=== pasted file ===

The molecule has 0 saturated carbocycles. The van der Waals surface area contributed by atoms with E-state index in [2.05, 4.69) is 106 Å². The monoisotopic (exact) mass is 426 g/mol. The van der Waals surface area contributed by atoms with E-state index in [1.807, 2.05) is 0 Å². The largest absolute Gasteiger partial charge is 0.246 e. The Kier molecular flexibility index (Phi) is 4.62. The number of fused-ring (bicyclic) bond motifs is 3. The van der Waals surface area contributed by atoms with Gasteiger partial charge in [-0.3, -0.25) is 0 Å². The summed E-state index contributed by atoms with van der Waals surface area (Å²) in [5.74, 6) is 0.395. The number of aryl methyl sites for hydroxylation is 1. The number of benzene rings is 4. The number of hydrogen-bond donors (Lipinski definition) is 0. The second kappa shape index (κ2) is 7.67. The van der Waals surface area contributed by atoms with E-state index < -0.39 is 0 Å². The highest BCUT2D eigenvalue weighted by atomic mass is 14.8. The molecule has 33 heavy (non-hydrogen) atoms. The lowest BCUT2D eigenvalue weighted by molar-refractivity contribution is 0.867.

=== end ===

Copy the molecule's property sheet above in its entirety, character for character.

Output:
The molecule has 0 saturated carbocycles. The van der Waals surface area contributed by atoms with E-state index in [2.05, 4.69) is 106 Å². The monoisotopic (exact) mass is 426 g/mol. The van der Waals surface area contributed by atoms with E-state index in [1.807, 2.05) is 0 Å². The largest absolute Gasteiger partial charge is 0.246 e. The Kier molecular flexibility index (Phi) is 4.62. The number of fused-ring (bicyclic) bond motifs is 3. The van der Waals surface area contributed by atoms with Gasteiger partial charge in [-0.3, -0.25) is 0 Å². The summed E-state index contributed by atoms with van der Waals surface area (Å²) in [5.74, 6) is 0.395. The number of aryl methyl sites for hydroxylation is 1. The number of benzene rings is 4. The number of hydrogen-bond donors (Lipinski definition) is 0. The second kappa shape index (κ2) is 7.67. The van der Waals surface area contributed by atoms with E-state index < -0.39 is 0 Å². The highest BCUT2D eigenvalue weighted by atomic mass is 14.8. The molecule has 33 heavy (non-hydrogen) atoms. The lowest BCUT2D eigenvalue weighted by molar-refractivity contribution is 0.867.